I had one of those supervision sessions today where I realised I knew stuff about a topic that I didn’t know I knew. This relates to the family secret. Some families have a secret where each member agrees to keep it. It can be due to embarrassment (at least initially). The family decides it’s better if they keep a piece of information secret from the public. Examples could be that mother is a hoarder, father drinks too much, son has a drug problem, daughter is neurotically anxious, and the like. This is done because they are embarrassed if the information got out to the neighbours or relatives. Other families keep secrets for more serious reasons such as legal implications. Father may beat mother or there maybe some kind of child abuse going on, or reasons to contact the department of child protection because the family conditions are so strange or involve some kind of neglect.
From a family structure point of view it creates interesting dynamics. Initially it is done to avoid embarrassment or legal problems but then the family begins to structure itself around the secret and it literally becomes part of the family and how it functions. In one way it becomes like another member of the family.
For example the family have to look after it and protect it. It starts to rule their lives at times in quite profound ways. For example if mother is a hoarder, no family member can bring someone into the house to visit or as a guest. Or as was the case today when others visited, the daughter had to be in her room and not come out because people would see how odd she behaved and neurotic she was.
It does create a rigidity and lack of ease or spontaneity in the family as everyone has to remember to keep the secret and can’t let anything slip. As mentioned before it can certainly create a sense isolation for the family members as others have to be kept away or at least kept in the dark and not allowed into the inner circle which would require some level of disclosure of the secret.
The family becomes quite inward looking which can also create a sense of cohesion in the family and a sense of us and them (outsiders). This allows for secondary gains. Whilst the original reason to keep the secret was because it is embarrassing it can over time become a way of maintaining a strong sense of belonging in the family which can then also become a reason for maintaining the secret.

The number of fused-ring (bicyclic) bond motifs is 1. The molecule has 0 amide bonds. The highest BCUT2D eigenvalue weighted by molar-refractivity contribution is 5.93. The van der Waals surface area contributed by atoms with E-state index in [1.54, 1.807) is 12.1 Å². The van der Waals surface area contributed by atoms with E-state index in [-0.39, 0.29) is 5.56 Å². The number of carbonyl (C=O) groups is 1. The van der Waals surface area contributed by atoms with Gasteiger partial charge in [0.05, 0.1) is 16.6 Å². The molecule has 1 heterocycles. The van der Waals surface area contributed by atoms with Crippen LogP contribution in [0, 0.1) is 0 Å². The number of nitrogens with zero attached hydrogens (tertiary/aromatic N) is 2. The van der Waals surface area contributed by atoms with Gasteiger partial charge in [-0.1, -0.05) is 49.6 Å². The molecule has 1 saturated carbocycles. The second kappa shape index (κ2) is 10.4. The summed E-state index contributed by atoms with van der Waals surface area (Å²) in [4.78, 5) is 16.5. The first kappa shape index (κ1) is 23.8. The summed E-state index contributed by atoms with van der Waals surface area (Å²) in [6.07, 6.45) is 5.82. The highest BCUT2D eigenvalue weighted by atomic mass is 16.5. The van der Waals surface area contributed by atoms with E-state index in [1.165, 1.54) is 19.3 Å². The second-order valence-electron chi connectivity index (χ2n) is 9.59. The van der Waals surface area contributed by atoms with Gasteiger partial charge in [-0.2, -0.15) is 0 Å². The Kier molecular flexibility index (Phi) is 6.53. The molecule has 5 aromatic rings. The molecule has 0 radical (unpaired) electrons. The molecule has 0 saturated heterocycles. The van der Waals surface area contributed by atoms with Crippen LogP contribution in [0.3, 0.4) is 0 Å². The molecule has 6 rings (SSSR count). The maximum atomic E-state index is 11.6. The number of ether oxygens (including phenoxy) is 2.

Some family members can behave in odd and embarrassing ways. So it is kept locked away.
The therapeutic response is clear. Get the family secret exposed and this can change family dynamics, quite profoundly at times. If it is just embarrassing that can be done but if there are legal implications then it may be much harder. However if the client exposes the secret to the therapist that is a good sign in itself, as the client is developing a significant level of trust in the therapist. Also one needs to be aware that when the secret is first exposed it is quite possible one is not getting the full story and there may be more to come later.
I recall a man who was quite a bad hoarder. When he divulged this to me I asked him to take some photographs of it on his phone and bring them into me to look at. He eventually did and once the secret was exposed there is nothing left to hide which significantly changes the psychological circumstances of the person’s life. They no longer have to maintain the secret and censor what they say (at least to some degree initially). After time he and I would speak about his hoarding openly such that at least in our relationship it became a non issue and freed up how we could relate. The rigid structure he brings into the relationship is reduced, at times significantly which is a positive psychological outcome, indeed.